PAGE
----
A natural choice, perhaps, but not the right choice. "I realized I liked the idea of it, but didn't want to talk to people about their problems all day,” said Chavez. "I wasn't sure what else to do.” Chavez enjoyed writing but didn’t see how she could make a living doing it. “It was through taking a women’s literature class and a few creative writing workshops that professors started to read my work and encouraged me to change majors and go to graduate school to pursue writing,” she said.
Chavez took the advice. “There were no artists in my family,” she said. “I had a very 19-year-old version of what it meant to be ‘arty’ which included coffee shops and people sitting around talking about poetry.”
As it turns out, writing is more than turtle necks and dark-clad figures snapping their fingers in low light. “I met a bunch of other writers, people in the creative writing graduate program,” said Chavez. “I got pulled in.” Chavez changed her major and took a position with the writing center on campus.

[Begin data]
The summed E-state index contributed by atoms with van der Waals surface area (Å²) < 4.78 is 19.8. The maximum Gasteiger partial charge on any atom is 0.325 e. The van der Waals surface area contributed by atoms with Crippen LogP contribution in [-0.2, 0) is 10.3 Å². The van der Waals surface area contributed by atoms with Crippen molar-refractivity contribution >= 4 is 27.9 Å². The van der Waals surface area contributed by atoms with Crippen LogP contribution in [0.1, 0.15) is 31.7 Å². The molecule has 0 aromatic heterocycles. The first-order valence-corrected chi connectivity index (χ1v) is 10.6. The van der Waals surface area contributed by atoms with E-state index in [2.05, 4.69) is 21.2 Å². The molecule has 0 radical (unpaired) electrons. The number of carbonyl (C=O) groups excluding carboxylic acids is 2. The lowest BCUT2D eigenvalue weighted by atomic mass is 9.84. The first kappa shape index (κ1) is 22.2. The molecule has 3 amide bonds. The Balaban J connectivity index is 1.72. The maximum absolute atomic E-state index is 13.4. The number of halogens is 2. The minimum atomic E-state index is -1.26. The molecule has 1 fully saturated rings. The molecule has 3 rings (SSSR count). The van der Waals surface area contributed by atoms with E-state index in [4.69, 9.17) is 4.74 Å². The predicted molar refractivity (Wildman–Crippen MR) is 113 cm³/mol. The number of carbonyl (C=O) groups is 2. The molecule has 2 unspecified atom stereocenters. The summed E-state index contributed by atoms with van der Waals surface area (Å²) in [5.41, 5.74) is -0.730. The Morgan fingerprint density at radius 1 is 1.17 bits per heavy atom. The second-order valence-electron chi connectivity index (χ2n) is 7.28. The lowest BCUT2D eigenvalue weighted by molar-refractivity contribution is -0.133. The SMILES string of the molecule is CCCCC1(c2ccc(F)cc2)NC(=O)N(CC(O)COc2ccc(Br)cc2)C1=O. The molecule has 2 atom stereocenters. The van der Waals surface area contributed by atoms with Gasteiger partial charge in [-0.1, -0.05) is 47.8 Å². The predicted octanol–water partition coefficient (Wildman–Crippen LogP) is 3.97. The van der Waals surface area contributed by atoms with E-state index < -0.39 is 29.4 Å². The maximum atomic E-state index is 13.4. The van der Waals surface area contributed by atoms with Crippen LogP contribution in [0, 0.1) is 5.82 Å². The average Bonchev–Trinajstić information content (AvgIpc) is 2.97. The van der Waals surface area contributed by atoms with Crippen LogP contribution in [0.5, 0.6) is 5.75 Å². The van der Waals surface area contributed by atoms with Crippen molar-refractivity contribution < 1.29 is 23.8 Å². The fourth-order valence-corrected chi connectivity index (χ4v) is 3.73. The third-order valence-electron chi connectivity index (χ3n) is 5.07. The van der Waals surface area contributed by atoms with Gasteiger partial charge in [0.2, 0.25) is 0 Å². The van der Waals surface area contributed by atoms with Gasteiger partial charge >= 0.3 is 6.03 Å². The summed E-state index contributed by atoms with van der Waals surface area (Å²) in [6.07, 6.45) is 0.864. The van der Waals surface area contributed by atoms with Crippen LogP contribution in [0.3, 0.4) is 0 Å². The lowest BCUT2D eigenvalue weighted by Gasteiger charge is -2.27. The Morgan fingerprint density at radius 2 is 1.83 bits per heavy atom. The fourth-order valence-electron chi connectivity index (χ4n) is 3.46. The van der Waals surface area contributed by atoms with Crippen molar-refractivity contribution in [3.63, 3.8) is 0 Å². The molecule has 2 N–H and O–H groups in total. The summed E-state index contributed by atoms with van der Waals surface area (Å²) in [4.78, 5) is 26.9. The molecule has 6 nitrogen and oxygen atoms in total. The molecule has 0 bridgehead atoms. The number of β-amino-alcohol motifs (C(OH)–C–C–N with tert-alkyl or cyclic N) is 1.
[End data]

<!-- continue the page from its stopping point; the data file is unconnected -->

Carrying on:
Following graduation, Chavez worked a number of writing-related jobs. “I was an assistant grant writer and was also a content writer for an accounting firm,” she said. At one point, Chavez took a full-time position as an administrative assistant with a drug and alcohol recovery home run by a consortium of Native American tribes. “I didn’t love being an administrative assistant but I did get the chance to tutor folks who were trying to get into college,” she said.
Until that point Chavez had lived in Fresno her entire life. “I started to feel a little claustrophobic,” she said. “I wanted to go to grad school but knew I’d never make it if I stayed home. I love my family deeply, but I needed space to be myself.”
When it came to choosing a graduate school, Chavez had some requirements that needed to be met. The school would need to have a creative writing master’s or MFA for her and a Ph.D. for her partner, and they both needed funding. “Ball State was the first place that offered us both a teaching assistantship,” said Chavez.